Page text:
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Canterbury Tales

Canterbury Tales

Ref: CDG1081

27 tracks 59 min
Click here to preview trk 2

Chaucer's world in words and music

The exuberant world of Chaucer's pilgrims is captured in extracts from the Proloque to the Canterbury Tales, intermingled with atmospheric music of the period: songs, dances and instrumental pieces which complement the rhythmical language of the master poet.

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The Canterbury Tales: A pageant in words and music

Read by Margaret Howard, Bernard Palmer, David Bellan and Martin Souter

The characterful and colourful world of Chaucer's pilgrims is captured in extracts from the Prologue to the Canterbury Tales, intermingled with atmospheric music of the period: songs, dances and instrumental pieces which match the fascinating musical language of the great master poet.

1 Music: Summer is icumen in
2 Prologue
3 Music: La Manfredina
4 The Knight
5 The Squire
6 The Yeoman
7 Music: Bourgogne Brawle
8 The Prioress
9 The Friar
10 The Merchant
11 The Clerk
12 Music: Sanctus - Henry V
13 A haberdasher and a carpenter…
14 The Cook
15 The Sailor
16 Music: Ductia
17 The Physician
18 The Wife of Bath
19 Music: Saltarello
20 The Parson
21 The Plowman
22 The Miller
23 Music: Ductia
24 The Summoner
25 The Pardoner
26 Music: Danse royale
27 Prologue

Here begins the Book of the Tales of Canterbury

When April with his sweetly falling rain
has pierced the drought of March in field and plain
And bathed each root with liquid that has power
To wake the sap and generate the flower;
When Zephyr also has, with his sweet breath,
Quickened again, in every holt and heath,
The tender shoots and buds, and the young sun
Into the Ram one half his course has run,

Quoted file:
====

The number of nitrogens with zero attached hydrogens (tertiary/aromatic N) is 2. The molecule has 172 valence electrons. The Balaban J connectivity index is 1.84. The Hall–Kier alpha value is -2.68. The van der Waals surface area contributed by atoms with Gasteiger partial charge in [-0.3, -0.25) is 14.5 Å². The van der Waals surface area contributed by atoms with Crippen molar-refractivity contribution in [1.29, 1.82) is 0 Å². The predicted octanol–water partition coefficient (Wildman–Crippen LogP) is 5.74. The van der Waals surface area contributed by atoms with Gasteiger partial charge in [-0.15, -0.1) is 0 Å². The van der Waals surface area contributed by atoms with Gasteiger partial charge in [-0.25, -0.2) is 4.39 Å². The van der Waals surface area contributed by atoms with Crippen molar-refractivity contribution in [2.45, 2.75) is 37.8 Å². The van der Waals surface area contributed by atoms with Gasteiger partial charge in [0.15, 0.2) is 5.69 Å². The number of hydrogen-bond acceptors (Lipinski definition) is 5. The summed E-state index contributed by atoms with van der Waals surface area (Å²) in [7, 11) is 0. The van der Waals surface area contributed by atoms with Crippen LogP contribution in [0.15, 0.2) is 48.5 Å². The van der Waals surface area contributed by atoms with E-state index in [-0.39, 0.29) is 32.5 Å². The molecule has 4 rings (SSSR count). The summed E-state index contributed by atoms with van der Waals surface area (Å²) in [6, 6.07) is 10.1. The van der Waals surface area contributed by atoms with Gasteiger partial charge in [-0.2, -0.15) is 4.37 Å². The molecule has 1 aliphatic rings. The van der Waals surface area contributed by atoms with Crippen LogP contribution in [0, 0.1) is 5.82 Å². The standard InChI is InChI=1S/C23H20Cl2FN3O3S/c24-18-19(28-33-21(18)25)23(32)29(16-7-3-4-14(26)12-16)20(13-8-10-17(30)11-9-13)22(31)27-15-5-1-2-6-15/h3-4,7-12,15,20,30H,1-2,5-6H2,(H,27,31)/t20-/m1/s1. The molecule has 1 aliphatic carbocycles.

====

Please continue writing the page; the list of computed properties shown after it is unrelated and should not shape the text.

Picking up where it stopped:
And many little birds make melody
That sleep through all the night with open eye
(So Nature pricks them on to ramp and rage) -
Then do folk long to go on pilgrimage,
And palmers to go seeking out strange strands,
To distant shrines well known in sundry lands.
And specially from every shire's end
Of England they to Canterbury wend,
The holy blessed martyr there to seek
Who helped them when they lay so ill and weak.
Befell that, in that season, on a day
In Southwark, at the Tabard, as I lay
Ready to start upon my pilgrimage
To Canterbury, full of devout homage,
There came at nightfall to that hostelry
Some nine and twenty in a company
Of sundry persons who had chanced to fall
In fellowship, and pilgrims were they all.


This programme is an unusual combination of the words of Chaucer with music from his period, including, where possible, music for his specific musical references in the text. The music is mainly anonymous. 'Summer is icumen in' is a famous Middle English text, with a very fine medieval tune. The other pieces are dance music from Europe and the British Isles of the period, except for the 'Sanctus', which was composed by the English King Henry V, probably in the early fifteenth century. It comes from the Old Hall manuscript, a large collection of music for choir. The manuscript was gathered together in the early years of the fifteenth century for use in the chapel of Henry V's brother, Thomas, Duke of Clarence, who died in 1421.

Chaucer's text has been rendered into modern English for this recording. The original was written in a version of 'Middle English', but as far as possible the rhyme schemes of that mellifluous poetry have been retained. We were anxious to match the sonorous atmosphere of the original in our choice of text and in our method of recording. Each character in the tales is brilliantly described in Chaucer's Prologue, from the 'perfect, gentle' knight to the more unusual summoner and pardoner. Many typical occupations - and preoccupations - of Chaucer's period are described, and a whole society of people takes shape in our minds as we listen. Although some of their occupations are not common now, it is still clear that the people of Chaucer's world were not that different in many respects from ourselves, and our lives six centuries later! Chaucer's words bring each character to life, and we hope that you will enjoy hearing about them and that our musical additions will further increase your enjoyment of this magnificent poetry.

Bernard Palmer, programme devisor
Martin Souter, executive producer


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